MGWCC #792

crossword 3:18
meta 0:30* 


hello and welcome to episode #792 of matt gaffney’s weekly crossword contest, “State of Disarray”. for this week 1 puzzle, i attempted to solve without the instructions. did i succeed? you be the judge. here are the theme answers:

  • {Paragon} BEST EXAMPLE.
  • {4% in Wyoming or 5% in Wisconsin, e.g.} SALES TAX RATE.
  • {Mariner’s tool} NAUTICAL SEXTANT.
  • {August 12, 2023} NEXT SATURDAY, or at least it was when the puzzle came out. at this point, we would call it “this saturday”.
  • {Can’t move on from} FIXATES UPON.

beyond that, there’s only one meta-adjacent answer, and it’s only notable in the sense that it rules itself out from being meta-relevant: {Largest U.S. state (and not the state referenced in this puzzle’s title!)} ALASKA.

so these all contain anagrams of the letters of TEXAS, and i certainly was going to just submit TEXAS as my answer, but before doing so, i did confirm with the puzzle instructions… and no, it’s not just TEXAS: This week’s contest answer is a four-word slogan I’ve disobeyed with this crossword. well, that would be DON’T MESS WITH TEXAS, which was originally used in an anti-littering campaign on texas roadways but nowadays is an all-purpose declaration of texan identity.

so i certainly would not ever have gotten this right without the instructions, but maybe i should have from the ALASKA clue. i definitely noticed while solving that it said “not the state referenced in the puzzle’s title” instead of “not the answer to the meta”. i thought the wording was a bit odd, but not odd enough to give me serious pause about whether the answer was just TEXAS or something more complicated involving TEXAS.

in any event, i think it’s a very cute meta. the hidden anagrams are evident enough for a week 1 because of the X, and with “state” in the puzzle title, the other four letters immediately present themselves. the cute part is matt’s cryptic reinterpretation of the slogan into a wordplay mechanism. it’s a bit of an unusual meta in that it more or less demands to be backsolved—you have to think of the meta answer and then it’s obvious how it works, rather than being able to go in the forward direction from the theme to the meta answer through a logical process of steps.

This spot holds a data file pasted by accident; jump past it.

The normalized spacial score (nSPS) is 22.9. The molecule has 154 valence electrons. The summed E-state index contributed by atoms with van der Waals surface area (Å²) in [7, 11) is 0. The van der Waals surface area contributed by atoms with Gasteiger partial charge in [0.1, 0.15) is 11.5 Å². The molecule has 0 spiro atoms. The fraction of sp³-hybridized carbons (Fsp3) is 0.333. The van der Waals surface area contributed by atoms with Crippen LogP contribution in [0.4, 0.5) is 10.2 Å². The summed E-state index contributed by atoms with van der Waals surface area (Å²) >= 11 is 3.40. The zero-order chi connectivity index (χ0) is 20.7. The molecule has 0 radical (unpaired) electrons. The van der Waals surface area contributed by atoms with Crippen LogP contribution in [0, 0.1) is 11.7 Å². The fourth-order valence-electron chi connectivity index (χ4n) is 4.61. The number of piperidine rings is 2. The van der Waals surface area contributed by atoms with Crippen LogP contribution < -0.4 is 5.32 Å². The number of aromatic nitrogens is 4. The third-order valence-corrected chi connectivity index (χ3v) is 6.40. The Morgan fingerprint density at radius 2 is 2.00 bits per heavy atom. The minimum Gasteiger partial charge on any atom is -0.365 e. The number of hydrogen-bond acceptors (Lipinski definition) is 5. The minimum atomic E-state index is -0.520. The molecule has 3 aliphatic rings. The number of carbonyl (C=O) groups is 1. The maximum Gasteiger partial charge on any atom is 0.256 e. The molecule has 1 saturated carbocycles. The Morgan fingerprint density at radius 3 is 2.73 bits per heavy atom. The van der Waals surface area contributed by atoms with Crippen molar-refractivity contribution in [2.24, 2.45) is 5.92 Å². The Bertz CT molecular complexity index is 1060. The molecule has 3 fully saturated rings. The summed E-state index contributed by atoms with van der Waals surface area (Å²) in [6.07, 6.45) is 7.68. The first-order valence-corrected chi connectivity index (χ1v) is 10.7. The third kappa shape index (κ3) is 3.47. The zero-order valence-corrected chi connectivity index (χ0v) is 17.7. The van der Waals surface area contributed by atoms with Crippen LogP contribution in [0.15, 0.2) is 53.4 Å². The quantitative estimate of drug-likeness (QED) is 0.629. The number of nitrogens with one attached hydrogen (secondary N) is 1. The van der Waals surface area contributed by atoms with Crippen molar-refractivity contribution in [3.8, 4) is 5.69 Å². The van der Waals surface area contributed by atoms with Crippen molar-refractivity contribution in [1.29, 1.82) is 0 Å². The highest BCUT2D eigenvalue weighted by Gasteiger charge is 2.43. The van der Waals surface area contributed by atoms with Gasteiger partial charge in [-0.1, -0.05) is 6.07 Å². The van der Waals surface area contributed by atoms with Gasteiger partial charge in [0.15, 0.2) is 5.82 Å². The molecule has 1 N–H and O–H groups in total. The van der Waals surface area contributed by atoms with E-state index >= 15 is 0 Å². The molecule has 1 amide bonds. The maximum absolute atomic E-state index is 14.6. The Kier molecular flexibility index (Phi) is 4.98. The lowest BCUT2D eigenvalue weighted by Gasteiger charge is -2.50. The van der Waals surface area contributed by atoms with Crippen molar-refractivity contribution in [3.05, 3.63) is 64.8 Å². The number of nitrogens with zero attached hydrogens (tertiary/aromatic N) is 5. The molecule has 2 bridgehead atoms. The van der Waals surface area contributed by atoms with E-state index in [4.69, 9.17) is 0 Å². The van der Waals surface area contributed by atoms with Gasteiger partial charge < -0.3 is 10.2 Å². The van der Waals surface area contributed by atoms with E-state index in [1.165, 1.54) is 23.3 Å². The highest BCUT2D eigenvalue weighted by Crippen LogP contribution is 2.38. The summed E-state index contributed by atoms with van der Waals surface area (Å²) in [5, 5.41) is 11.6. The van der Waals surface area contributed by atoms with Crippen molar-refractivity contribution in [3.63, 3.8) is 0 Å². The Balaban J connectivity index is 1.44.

that’s all for me. i might or might not be able to blog next week’s mgwcc since i’ll be traveling—but if i can’t, i’ll attempt to line up a substitute. have a great week!

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3 Responses to MGWCC #792

  1. Mikey G says:

    Totally random musing on something that I liked.

    I’ve read before on discussions about whether crosswords (that is, an individual crossword puzzle) should be timeless or whether they should represent a key moment in history. For instance, if I wrote a puzzle in 1993, is it my job to make sure that puzzle still seems fresh and lively in 2023? Or is it okay if that represents a sort of time capsule of the zeitgeist of the moment? Who’s to say what puzzles will look like in 2053? (I hope my dad jokes will remain timeless, haha.)

    I’m waxing philosophical for a bit, and I would actually love to solve older crosswords from, say, decades past (I think I stumbled upon the first-ever Sunday NYT online from the 1940s, and I maybe got a tenth of it in a half-hour). But I know I’m likely up for a challenge!

    Even so, I liked the fact that NEXT SATURDAY was time-sensitive, soon to be this Saturday, and then a random Saturday in times past. When I first saw that clue (after grokking the meta), I was like, “Oh! Is this date special?” (If my beloved Cubbies play, of course it is!)

    A breezy meta to start off the month, as Week 1s should be. Thanks, Matt!

    • EP says:

      The ‘timeless’ aspect of crosswords hits on one of my pet peeves: I frequently get collections of puzzles published in book form (like NY Times Super Sunday Puzzles, volume **), and many of the clues have answers that very much depend on the time context. Why in the world do they not put the DATE on those things?? The date that the collection was published helps a little, but you can’t really rely on it.

      To his credit, Matt does put the date on the MGWCC metas. Is there a reason that others don’t?

    • sharkicicles says:

      So, this actually goes to a post I’ve been meaning to make on the other crossword forum… I found out recently the old Games Magazine archive is all available on the Internet Archive. Been doing a large-size puzzle from issue 1 and there’s definitely a difference in cluing and answer selection that doesn’t quite feel dated (even after 45 years) but it’s definitely… different.

      (P.S. GO WHITE SOX)

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